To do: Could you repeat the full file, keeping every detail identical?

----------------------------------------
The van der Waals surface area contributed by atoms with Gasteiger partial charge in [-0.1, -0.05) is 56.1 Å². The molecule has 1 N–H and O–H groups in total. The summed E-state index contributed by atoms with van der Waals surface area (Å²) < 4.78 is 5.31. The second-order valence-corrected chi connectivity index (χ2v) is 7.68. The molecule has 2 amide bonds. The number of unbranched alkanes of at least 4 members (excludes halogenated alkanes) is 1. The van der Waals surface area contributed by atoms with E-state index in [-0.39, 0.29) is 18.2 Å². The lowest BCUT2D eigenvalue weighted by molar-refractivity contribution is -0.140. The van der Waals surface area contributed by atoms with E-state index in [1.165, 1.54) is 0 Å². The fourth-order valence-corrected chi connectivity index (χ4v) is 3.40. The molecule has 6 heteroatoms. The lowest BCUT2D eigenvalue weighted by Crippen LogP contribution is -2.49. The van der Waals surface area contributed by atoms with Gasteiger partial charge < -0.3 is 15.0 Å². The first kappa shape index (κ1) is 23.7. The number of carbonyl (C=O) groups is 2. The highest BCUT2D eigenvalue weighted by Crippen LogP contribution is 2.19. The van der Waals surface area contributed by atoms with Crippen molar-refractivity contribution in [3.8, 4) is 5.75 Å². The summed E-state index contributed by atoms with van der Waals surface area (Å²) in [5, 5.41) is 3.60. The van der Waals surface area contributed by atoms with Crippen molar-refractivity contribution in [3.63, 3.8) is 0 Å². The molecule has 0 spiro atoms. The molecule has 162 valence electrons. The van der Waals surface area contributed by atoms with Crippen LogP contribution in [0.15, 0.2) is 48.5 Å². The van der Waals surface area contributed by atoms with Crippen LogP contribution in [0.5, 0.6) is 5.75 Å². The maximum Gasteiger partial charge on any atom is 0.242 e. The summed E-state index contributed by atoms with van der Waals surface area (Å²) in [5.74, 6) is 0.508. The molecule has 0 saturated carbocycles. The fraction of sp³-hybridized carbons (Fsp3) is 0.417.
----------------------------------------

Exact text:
The van der Waals surface area contributed by atoms with Gasteiger partial charge in [-0.1, -0.05) is 56.1 Å². The molecule has 1 N–H and O–H groups in total. The summed E-state index contributed by atoms with van der Waals surface area (Å²) < 4.78 is 5.31. The second-order valence-corrected chi connectivity index (χ2v) is 7.68. The molecule has 2 amide bonds. The number of unbranched alkanes of at least 4 members (excludes halogenated alkanes) is 1. The van der Waals surface area contributed by atoms with E-state index in [-0.39, 0.29) is 18.2 Å². The lowest BCUT2D eigenvalue weighted by molar-refractivity contribution is -0.140. The van der Waals surface area contributed by atoms with E-state index in [1.165, 1.54) is 0 Å². The fourth-order valence-corrected chi connectivity index (χ4v) is 3.40. The molecule has 6 heteroatoms. The lowest BCUT2D eigenvalue weighted by Crippen LogP contribution is -2.49. The van der Waals surface area contributed by atoms with Gasteiger partial charge < -0.3 is 15.0 Å². The first kappa shape index (κ1) is 23.7. The number of carbonyl (C=O) groups is 2. The highest BCUT2D eigenvalue weighted by Crippen LogP contribution is 2.19. The van der Waals surface area contributed by atoms with Crippen molar-refractivity contribution in [3.8, 4) is 5.75 Å². The summed E-state index contributed by atoms with van der Waals surface area (Å²) in [5, 5.41) is 3.60. The van der Waals surface area contributed by atoms with Crippen molar-refractivity contribution in [3.63, 3.8) is 0 Å². The molecule has 0 spiro atoms. The molecule has 162 valence electrons. The van der Waals surface area contributed by atoms with Crippen LogP contribution in [0.15, 0.2) is 48.5 Å². The van der Waals surface area contributed by atoms with Crippen LogP contribution in [0.5, 0.6) is 5.75 Å². The maximum Gasteiger partial charge on any atom is 0.242 e. The summed E-state index contributed by atoms with van der Waals surface area (Å²) in [5.74, 6) is 0.508. The molecule has 0 saturated carbocycles. The fraction of sp³-hybridized carbons (Fsp3) is 0.417.